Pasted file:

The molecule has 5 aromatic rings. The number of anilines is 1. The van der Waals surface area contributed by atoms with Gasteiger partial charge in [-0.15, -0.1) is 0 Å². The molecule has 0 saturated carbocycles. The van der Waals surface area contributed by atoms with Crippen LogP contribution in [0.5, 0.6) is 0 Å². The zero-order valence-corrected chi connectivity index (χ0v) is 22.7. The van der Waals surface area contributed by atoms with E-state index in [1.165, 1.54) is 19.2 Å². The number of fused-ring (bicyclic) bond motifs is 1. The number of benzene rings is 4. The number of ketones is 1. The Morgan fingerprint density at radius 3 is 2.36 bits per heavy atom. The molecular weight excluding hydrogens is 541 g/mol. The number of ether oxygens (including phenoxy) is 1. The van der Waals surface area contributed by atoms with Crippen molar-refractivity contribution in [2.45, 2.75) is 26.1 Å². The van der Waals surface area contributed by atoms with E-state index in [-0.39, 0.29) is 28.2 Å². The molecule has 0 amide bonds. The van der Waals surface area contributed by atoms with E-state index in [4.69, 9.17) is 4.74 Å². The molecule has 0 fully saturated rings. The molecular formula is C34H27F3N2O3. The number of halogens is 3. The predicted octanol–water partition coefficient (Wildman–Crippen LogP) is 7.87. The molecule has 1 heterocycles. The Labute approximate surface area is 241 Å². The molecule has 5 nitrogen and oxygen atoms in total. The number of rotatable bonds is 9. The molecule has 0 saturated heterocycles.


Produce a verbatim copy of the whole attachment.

The molecule has 5 aromatic rings. The number of anilines is 1. The van der Waals surface area contributed by atoms with Gasteiger partial charge in [-0.15, -0.1) is 0 Å². The molecule has 0 saturated carbocycles. The van der Waals surface area contributed by atoms with Crippen LogP contribution in [0.5, 0.6) is 0 Å². The zero-order valence-corrected chi connectivity index (χ0v) is 22.7. The van der Waals surface area contributed by atoms with E-state index in [1.165, 1.54) is 19.2 Å². The number of fused-ring (bicyclic) bond motifs is 1. The number of benzene rings is 4. The number of ketones is 1. The Morgan fingerprint density at radius 3 is 2.36 bits per heavy atom. The molecular weight excluding hydrogens is 541 g/mol. The number of ether oxygens (including phenoxy) is 1. The van der Waals surface area contributed by atoms with Crippen molar-refractivity contribution in [2.45, 2.75) is 26.1 Å². The van der Waals surface area contributed by atoms with E-state index in [-0.39, 0.29) is 28.2 Å². The molecule has 0 amide bonds. The van der Waals surface area contributed by atoms with E-state index in [4.69, 9.17) is 4.74 Å². The molecule has 0 fully saturated rings. The molecular formula is C34H27F3N2O3. The number of halogens is 3. The predicted octanol–water partition coefficient (Wildman–Crippen LogP) is 7.87. The molecule has 1 heterocycles. The Labute approximate surface area is 241 Å². The molecule has 5 nitrogen and oxygen atoms in total. The number of rotatable bonds is 9. The molecule has 0 saturated heterocycles.